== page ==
Lynn Ruth Miller: Not Dead Yet

Not Dead YetThere is nothing better than sitting at the feet of an elder telling you the story of her life. This particular elder, Lynn Ruth Miller, is a wonderfully natural storyteller. A person’s life is unique and you know you are getting a unique experience here. She enters the tiny space with the audience forming a right angle around her, and a shiny-faced young keyboard player plays her in. The diminutive figure that is Lynn Ruth Miller is carrying a suitcase and wearing an elegantly flowing kaftan-style top over royal blue leggings. She sings the title of her piece, which is funny and totally engaging. She has caught you immediately. The 60 minutes contains the fascinating story of her life so far in chronological order. She tells us of her Jewish mother who controlled her as a very young child by refusing to let her do anything until she finished her milk. Needless to say she stayed stubbornly in her high chair for an interminable time until an auntie rescued her, chastising her mother for giving her sour milk and inviting Lynn Ruth for a chicken supper that would conclude with her favourite – tapioca pudding. Food is the major feature in these yarns and one is astounded at the scale of her food consumption.

There’s a lovely sequence about sending numerous valentines to every boy who had ever shown interest in her, to no avail. As you listen, you realise you are getting nigh on a century of anecdote and therefore historical transition here and that is interesting as you see that time has also written itself on Lynn Ruth’s body and face – you are so close to her that you cannot help but look at her with this kind of curiosity. You realise too, that you are listening to someone actively and joyously relating stuff from as long ago as the 1930s and that she remembers clearly enough to embody and revisit that little girl of that very different time. At this moment older woman and little girl mix in a way that is impossible for younger actors to achieve.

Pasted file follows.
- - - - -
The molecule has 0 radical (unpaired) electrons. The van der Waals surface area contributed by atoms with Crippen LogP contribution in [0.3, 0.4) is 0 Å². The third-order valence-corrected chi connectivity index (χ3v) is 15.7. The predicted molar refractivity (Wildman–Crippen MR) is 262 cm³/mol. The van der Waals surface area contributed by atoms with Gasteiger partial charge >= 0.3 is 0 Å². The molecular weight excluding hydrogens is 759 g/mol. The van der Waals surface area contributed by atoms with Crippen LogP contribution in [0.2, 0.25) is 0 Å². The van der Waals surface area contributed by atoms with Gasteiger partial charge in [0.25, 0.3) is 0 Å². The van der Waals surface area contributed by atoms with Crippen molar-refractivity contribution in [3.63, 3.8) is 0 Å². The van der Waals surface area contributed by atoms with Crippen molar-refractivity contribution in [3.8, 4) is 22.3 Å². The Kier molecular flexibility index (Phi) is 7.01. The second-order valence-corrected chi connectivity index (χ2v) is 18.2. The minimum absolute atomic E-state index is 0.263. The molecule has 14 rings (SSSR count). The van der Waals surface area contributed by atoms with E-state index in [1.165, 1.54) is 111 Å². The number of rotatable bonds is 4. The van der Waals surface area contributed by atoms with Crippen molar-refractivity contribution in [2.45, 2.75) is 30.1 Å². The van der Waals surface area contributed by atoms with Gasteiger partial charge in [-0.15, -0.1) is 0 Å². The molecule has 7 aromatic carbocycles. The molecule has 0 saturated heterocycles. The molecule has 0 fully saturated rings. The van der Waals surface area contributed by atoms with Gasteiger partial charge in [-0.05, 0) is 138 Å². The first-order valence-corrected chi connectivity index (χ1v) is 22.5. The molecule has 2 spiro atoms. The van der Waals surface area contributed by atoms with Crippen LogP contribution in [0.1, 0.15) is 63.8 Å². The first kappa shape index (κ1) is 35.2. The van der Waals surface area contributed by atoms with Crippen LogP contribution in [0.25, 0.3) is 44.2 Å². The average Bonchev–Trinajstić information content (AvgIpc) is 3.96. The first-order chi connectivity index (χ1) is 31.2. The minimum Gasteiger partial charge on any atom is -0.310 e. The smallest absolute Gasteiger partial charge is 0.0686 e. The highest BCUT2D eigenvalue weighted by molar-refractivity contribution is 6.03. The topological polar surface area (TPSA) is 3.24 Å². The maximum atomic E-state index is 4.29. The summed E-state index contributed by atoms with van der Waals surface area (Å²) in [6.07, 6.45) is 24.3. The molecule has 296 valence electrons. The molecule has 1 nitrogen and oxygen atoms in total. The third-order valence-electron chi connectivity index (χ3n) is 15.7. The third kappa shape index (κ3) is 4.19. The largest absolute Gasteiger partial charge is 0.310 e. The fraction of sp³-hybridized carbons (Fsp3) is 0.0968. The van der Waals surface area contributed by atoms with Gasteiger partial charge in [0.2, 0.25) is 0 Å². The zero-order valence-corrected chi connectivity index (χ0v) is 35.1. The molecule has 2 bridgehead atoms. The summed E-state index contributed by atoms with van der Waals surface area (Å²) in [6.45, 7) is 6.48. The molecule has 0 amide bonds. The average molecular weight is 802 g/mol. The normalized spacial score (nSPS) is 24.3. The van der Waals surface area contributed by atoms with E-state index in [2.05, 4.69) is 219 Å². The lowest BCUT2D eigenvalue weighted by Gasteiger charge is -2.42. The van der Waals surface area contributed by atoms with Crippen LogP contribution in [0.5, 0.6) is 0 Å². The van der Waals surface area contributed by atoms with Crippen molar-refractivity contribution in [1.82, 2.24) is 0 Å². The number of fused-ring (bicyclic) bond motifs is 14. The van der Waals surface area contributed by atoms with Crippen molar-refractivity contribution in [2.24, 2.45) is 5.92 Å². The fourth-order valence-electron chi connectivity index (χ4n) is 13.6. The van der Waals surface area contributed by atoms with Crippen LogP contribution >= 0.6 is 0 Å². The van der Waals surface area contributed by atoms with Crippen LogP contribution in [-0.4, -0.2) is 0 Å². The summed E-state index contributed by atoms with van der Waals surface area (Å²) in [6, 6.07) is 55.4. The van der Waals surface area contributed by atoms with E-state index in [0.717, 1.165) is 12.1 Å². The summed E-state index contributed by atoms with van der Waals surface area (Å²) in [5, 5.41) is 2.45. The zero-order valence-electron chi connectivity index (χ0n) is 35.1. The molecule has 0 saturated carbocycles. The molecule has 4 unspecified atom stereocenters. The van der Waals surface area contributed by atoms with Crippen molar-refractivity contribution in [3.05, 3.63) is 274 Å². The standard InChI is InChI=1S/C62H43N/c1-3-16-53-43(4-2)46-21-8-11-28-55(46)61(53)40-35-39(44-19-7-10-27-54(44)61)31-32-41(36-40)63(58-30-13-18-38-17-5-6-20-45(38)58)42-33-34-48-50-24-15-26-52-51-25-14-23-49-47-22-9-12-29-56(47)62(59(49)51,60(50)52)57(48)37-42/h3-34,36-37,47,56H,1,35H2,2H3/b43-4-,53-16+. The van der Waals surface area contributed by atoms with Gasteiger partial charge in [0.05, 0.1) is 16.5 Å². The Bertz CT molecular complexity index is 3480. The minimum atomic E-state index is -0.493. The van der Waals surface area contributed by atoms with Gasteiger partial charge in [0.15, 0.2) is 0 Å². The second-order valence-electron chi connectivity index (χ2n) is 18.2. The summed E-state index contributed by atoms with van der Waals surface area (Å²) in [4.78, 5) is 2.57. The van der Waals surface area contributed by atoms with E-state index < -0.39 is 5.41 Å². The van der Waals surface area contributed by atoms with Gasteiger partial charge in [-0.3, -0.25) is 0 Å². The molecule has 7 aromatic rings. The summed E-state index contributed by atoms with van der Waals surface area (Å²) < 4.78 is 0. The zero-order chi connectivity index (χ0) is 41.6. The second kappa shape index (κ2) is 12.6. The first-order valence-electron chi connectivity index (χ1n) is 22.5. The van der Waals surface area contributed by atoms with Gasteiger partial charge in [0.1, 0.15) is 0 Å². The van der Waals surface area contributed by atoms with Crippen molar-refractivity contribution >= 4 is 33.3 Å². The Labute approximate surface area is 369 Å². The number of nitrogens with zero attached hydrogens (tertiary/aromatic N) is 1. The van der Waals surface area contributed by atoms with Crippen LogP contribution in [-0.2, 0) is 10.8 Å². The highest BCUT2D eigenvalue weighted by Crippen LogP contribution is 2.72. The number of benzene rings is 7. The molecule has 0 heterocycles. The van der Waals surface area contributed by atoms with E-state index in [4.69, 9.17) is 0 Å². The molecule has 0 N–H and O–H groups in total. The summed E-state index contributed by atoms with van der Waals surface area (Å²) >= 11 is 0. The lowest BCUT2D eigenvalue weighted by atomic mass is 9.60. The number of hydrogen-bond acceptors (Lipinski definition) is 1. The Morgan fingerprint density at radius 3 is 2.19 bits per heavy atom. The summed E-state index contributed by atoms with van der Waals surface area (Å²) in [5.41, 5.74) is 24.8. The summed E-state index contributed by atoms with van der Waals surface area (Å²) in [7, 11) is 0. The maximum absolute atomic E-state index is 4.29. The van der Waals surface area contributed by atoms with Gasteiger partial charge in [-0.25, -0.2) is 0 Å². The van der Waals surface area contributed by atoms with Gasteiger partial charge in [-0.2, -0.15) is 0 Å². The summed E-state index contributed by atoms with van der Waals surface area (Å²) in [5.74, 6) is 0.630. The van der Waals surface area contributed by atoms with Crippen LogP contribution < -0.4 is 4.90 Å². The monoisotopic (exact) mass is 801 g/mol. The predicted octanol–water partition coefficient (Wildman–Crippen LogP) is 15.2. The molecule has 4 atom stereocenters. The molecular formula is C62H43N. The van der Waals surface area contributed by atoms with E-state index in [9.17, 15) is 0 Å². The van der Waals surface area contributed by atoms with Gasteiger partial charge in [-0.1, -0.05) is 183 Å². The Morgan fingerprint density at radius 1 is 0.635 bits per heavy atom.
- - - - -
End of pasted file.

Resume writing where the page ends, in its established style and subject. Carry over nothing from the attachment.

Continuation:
Lynn Ruth Miller: Not Dead Yet is as delicate as it is heart-warming. Thank goodness Lynn Ruth Miller is not dead yet and she promises more from where this one came from.

This entry was posted in Reviews and tagged on by .

About Carran Waterfield

Carran Waterfield is a performer, writer and teacher. As artistic director of Triangle Theatre she has been making devised work since 1989, winning awards including Fringe First, Independent Theatre shortlist, Best Actress (Volgograd Festival of Experimental Theatre) and the Museums and Heritage for Best Educational Initiative. She is currently based in the north west where she is a visiting theatre practitioner and honorary research fellow at the University of Manchester, teaching and directing devised theatre courses and projects. She has been a visiting director at Salford University and movement tutor at ALRA North. Details of her practice can be found at and